- The financial promises of Medicaid expansion have fallen flat in many states, according to a new Moody's report.
- Although unpaid bills were down 13% in 2014, operating margins didn't increase compared to the 22 states who opted out of the expansion. For example, Illinois saw an increase of 500,000 Medicaid enrollees; Some state hospitals saw a drop in unpaid bills but still incurred big costs.
- Improved overall performance—including states that opted out of expansion—was due to a better economy last year and lower employment rates, the report states.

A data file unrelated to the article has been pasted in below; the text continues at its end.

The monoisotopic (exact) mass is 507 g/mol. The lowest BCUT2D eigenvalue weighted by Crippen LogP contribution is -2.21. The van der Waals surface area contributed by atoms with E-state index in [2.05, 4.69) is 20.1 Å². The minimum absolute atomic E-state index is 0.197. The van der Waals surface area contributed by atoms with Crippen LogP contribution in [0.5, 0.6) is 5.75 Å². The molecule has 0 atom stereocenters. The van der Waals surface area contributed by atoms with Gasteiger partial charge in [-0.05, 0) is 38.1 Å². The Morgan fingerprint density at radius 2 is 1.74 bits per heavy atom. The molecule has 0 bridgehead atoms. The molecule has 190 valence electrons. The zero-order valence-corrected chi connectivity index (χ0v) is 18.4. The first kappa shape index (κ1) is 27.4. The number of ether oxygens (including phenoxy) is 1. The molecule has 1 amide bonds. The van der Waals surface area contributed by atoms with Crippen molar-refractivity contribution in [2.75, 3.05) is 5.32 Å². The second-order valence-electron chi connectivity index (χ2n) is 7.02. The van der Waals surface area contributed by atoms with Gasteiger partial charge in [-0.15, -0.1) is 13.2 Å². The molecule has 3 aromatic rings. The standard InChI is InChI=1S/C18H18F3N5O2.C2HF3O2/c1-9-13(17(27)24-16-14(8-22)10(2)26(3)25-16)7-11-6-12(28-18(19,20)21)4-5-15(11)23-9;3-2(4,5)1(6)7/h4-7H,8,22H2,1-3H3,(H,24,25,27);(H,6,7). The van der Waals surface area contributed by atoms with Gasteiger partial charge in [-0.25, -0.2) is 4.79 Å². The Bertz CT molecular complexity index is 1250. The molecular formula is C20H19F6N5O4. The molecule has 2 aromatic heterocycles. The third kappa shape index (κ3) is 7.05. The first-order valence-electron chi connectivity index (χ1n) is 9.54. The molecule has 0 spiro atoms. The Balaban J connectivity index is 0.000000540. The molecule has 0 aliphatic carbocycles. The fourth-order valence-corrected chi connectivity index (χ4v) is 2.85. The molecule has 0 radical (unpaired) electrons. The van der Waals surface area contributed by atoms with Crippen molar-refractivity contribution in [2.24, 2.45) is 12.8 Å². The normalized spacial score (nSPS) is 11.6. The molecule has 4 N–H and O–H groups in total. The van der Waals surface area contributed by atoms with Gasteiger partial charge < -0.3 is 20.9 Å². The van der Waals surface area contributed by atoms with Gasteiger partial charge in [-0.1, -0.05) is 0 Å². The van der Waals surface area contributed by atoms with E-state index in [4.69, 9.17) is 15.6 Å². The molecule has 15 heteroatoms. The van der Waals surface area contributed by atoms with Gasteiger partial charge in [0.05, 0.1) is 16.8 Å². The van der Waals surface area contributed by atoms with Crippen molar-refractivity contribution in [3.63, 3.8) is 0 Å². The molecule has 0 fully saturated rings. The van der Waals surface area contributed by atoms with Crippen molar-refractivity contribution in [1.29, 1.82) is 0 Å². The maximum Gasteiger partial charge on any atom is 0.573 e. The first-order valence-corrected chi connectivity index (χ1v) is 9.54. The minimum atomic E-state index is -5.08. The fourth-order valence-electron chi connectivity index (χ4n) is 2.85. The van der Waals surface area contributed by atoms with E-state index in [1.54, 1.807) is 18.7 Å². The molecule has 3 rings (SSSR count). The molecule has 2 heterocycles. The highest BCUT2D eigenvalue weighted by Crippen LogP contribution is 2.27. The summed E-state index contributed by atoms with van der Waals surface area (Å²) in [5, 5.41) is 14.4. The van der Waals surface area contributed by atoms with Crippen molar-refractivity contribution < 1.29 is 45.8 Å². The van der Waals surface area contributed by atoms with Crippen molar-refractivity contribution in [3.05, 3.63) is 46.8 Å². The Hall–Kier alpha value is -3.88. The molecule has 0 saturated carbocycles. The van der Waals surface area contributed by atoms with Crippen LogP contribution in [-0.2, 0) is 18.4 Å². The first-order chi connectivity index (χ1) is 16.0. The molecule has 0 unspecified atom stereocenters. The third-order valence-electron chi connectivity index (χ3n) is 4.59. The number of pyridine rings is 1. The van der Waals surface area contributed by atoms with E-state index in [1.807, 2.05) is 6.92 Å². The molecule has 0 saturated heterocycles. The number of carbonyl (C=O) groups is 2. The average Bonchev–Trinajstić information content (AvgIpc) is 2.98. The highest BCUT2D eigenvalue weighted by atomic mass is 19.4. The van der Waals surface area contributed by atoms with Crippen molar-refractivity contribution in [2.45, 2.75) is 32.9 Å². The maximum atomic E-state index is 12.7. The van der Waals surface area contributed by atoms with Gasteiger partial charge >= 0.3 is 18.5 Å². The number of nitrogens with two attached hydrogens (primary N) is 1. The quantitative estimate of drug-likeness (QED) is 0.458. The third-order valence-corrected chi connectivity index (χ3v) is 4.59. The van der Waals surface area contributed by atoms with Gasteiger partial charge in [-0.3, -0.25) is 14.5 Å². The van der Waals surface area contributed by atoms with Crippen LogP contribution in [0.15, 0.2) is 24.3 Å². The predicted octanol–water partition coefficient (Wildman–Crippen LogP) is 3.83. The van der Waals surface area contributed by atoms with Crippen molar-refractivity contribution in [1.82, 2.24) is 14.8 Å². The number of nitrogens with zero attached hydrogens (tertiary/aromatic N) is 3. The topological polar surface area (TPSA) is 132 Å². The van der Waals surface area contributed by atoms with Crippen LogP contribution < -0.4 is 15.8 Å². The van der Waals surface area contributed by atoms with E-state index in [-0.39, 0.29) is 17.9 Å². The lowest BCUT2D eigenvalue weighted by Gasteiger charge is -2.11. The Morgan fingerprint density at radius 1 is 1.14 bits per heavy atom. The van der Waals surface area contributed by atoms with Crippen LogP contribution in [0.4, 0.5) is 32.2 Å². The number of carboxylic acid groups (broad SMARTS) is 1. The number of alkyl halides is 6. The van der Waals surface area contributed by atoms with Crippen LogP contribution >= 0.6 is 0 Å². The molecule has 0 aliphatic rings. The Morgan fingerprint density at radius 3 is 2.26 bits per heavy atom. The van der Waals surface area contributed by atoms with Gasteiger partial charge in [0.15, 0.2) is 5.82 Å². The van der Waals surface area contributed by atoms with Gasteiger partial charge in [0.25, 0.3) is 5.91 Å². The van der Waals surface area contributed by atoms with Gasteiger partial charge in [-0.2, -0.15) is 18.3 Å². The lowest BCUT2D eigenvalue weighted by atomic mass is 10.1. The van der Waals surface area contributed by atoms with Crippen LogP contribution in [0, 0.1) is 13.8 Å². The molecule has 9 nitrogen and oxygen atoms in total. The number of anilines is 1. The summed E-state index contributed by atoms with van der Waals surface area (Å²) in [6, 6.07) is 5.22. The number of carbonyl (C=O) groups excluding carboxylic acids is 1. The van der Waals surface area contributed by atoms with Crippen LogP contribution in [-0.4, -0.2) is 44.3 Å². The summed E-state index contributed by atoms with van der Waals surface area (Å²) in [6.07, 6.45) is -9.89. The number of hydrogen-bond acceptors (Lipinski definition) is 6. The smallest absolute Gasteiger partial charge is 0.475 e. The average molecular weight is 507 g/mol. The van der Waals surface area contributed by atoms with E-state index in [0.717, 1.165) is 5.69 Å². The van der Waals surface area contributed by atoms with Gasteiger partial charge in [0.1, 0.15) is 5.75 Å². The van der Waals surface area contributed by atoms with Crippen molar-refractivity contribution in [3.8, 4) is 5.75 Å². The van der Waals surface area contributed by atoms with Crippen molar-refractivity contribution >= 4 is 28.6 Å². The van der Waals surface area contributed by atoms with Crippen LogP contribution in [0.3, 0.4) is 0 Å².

States that opted to expand Medicaid coverage were expecting fewer bills and more revenue, but the report found that hasn't led to increased operating margins or cash flow.
"Clearly, reducing bad debt is positive, but it is not this silver bullet," said Daniel Steingart, a Moody's analyst and study author. He added that report questions "a narrative out there that Medicaid expansion has lowered bad debt and that is driving [financial] improvements at hospitals."
Steingart did suggest that Medicaid expansion could help some hospitals in states that have opted out because programs in those states often have narrower eligibility guidelines, creating higher unpaid bills that can be addressed by increased enrollment.